He says (and supports) the idea that a really short, VERY hard workout that FULLY exhausts the five major muscle groups will take a reasonable fit male seven days to recover from, and a fit female will take 14 days to fully recover.

McGuff says to spend 90 to 100 seconds very SLOWLY moving a very heavy weight (for you) through about THREE repetitions. The whole five muscle group workout can take about 12 minutes, if you do not have to wait for equipment (he says machines are best, but free weight can work to). So, it is important to use a timer and to keep a record of your progress.

Getting to your question, Tom - He says you know you have recovered if the same weight feels easier after seven days; if it does, increase the weight. You always choose a weight that feels like you can NOT do three reps - the last rep is to be VERY, VERY HARD, and you may NOT be able to complete it.

Fred Hahn wrote "Slow Burn", and he has similar, but different ideas about SLOW movements. HE says to do his workout once or twice a week, with about five days between workouts. His website is http://slowburnfitness.com/

Anthony Colpo, at http://anthonycolpo.com/, has nothing but bad things to say about Fred Hahn, Michael Eades, Jimmy Moore, and Gary Taubes. Colpo is NOT polite or respectful in his criticisms, which only weakens his case. Ho often sounds like he is ATTACKING the messenger, and NOT the message.

0ee98c251b5eef357445aefec99c5d7b

(888)

on August 10, 2011
at 06:34 PM

I assume these slow movements for 90-100sec are related to 'time under tension' and thus to sarcoplasmic hypertrophy?

1f96ce108240f19345c05704c7709dad

(1061)

on August 10, 2011
at 07:10 PM

Yes, 'time under tension' is critical; e.g. do NOT pause at the top or bottom of a movement - work the muscle group for the full time. I think this does lead to sarcoplasmic hypertrophy.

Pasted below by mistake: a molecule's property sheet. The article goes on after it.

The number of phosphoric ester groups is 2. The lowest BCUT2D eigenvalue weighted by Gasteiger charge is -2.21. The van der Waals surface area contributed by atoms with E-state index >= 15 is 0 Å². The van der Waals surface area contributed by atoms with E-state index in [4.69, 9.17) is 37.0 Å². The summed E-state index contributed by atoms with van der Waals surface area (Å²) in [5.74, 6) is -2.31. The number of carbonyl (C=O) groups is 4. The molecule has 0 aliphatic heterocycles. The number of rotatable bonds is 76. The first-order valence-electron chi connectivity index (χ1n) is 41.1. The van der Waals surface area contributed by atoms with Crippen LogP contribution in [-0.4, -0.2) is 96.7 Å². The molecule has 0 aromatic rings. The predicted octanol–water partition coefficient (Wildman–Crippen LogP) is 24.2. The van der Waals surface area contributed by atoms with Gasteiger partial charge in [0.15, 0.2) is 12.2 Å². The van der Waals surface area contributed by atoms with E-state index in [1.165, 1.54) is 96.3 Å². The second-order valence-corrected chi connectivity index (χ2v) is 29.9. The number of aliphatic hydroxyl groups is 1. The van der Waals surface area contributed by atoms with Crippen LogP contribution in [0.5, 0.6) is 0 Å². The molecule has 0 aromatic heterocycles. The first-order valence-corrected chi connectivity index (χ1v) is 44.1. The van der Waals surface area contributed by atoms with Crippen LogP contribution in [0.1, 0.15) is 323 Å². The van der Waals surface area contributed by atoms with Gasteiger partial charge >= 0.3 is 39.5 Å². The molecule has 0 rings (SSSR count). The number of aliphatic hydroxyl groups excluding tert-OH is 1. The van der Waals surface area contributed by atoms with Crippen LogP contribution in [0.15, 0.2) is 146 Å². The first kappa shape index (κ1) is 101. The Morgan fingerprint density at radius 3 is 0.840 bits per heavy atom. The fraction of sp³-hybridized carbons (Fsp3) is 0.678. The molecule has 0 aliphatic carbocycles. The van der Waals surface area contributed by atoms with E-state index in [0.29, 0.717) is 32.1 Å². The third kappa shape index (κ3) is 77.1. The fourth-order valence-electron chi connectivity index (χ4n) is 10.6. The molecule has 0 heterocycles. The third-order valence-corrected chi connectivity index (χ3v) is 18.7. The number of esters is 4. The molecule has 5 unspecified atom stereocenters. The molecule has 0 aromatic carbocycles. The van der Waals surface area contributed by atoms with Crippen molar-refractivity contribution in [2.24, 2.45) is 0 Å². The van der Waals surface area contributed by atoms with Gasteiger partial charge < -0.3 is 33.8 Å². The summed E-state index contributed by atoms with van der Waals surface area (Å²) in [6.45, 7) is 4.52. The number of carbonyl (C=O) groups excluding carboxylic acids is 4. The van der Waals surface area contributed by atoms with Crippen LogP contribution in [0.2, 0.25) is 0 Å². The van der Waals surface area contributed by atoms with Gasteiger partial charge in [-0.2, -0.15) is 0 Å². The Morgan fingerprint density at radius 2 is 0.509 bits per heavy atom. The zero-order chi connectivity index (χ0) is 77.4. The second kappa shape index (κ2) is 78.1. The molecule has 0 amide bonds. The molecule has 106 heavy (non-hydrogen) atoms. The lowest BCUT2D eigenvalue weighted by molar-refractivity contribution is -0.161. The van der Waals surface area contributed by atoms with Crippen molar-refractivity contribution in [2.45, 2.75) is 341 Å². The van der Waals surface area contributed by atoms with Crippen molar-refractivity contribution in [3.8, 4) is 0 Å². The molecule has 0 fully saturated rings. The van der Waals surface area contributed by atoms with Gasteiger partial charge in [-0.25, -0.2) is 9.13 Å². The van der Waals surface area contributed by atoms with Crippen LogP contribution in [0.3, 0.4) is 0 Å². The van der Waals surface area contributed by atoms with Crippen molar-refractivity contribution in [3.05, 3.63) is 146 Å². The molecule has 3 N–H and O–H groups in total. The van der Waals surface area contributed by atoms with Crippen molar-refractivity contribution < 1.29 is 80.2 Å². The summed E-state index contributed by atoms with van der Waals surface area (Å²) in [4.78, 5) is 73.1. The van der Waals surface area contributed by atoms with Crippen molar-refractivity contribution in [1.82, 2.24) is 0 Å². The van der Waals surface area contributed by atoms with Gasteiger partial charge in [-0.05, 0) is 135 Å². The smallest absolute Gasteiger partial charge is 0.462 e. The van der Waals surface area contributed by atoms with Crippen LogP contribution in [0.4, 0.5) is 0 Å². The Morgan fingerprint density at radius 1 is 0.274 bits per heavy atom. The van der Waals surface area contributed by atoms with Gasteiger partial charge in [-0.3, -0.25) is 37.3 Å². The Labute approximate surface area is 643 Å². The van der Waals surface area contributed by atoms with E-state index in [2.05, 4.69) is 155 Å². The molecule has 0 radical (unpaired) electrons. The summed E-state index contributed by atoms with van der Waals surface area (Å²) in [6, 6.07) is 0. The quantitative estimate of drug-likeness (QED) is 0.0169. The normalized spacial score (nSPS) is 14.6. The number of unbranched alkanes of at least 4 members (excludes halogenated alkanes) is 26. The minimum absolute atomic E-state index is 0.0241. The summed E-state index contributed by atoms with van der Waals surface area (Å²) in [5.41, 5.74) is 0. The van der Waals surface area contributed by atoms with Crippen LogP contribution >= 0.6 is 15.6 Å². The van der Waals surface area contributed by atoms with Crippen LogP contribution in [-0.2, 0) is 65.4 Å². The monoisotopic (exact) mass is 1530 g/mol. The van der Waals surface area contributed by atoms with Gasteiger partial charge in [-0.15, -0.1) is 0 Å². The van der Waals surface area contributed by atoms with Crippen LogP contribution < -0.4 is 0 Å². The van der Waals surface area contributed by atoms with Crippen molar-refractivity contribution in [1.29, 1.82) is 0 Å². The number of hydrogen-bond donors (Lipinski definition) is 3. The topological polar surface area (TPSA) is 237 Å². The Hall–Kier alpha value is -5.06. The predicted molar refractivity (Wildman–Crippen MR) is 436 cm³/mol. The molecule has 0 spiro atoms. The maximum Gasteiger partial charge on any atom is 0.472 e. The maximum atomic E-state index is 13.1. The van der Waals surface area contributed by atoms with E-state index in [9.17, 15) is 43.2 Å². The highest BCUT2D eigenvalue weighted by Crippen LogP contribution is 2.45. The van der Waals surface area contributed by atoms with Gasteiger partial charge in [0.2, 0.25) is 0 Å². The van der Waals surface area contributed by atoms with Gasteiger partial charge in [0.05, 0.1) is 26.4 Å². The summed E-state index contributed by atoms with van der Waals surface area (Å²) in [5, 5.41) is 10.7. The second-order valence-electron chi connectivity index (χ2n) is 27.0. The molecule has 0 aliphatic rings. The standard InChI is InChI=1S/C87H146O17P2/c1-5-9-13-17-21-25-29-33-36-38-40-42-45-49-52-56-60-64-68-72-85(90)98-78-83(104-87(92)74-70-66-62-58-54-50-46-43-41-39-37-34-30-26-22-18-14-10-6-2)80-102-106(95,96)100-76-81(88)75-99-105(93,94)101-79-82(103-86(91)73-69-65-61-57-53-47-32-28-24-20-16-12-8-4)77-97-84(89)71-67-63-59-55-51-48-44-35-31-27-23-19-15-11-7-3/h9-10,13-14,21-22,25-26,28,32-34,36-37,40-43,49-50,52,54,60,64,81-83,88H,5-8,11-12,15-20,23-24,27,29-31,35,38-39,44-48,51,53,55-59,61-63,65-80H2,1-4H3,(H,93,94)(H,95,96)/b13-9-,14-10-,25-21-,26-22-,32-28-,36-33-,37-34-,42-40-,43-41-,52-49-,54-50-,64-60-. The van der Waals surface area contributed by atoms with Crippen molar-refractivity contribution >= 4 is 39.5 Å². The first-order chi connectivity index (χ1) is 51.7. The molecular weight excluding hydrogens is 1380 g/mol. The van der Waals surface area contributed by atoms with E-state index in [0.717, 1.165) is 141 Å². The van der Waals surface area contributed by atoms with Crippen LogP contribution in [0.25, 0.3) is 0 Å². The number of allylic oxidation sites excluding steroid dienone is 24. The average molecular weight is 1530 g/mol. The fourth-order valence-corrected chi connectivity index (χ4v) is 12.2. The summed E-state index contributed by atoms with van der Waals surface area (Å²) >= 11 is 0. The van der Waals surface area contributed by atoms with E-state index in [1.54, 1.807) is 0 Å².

F5698e16f1793c0bb00daea6a2e222a4

(678)

on August 11, 2011
at 02:24 PM

you cannot move a "very heavy weight" for 90-100 secs. if you can it's not a very heavy weight.

1f96ce108240f19345c05704c7709dad

(1061)

on August 11, 2011
at 05:14 PM

My mistake - McGuff does say to hold at the top for ONE of the five free weight exercises; and for ONE of the five machine exercises. He says DO NOT HOLD for the other four.

1f96ce108240f19345c05704c7709dad

(1061)

on August 11, 2011
at 05:17 PM

You have to choose the heaviest weight that you CAN move slowly for 90 to 100 seconds; and which will be extremely difficult using in the the last rep. It is NOT all that hard. McGuff does this in his gym, and so do ALL of his trainers and clients I have done it - it is NOT hard to figure out.

5b69a02dadcae753771921d913909215

(1457)

on August 11, 2011
at 03:33 AM

Actually, if it's an exercise where "top/bottom" is under load/tension (i.e. under the strength of muscle not skeletal support - like rows once you have fully retracted the scapula) you should hold for about a second at the top/lock-out portion.

2
40449b985898b088a64660b40f329f0f

(951)

on August 10, 2011
at 03:49 PM

In my experience, the concept of never working the same muscle group two days in a row hasn't proved helpful as a strict rule. Throughout the course of life, it is literally impossible to not work the same muscle groups over and over, day in and day out. This is not to say go into the gym and tear up your biceps every single day of the week, but like so much of the paleo diet, this goal is to get in touch with and listen to your own body.

You talked specifically about workouts that target the whole body and I think a Crossfit workout is a good example to look at when talking about recovery time. I have heard that three days on, one day off is a pretty good balance, but again, it's not that way for everyone. I'd say the only real rule to work from is that when you feel like resting, rest. Just make sure you really take the day off and get plenty of sleep. Knowing when to step back is actually a really good exercise in getting to know yourself physically and mentally.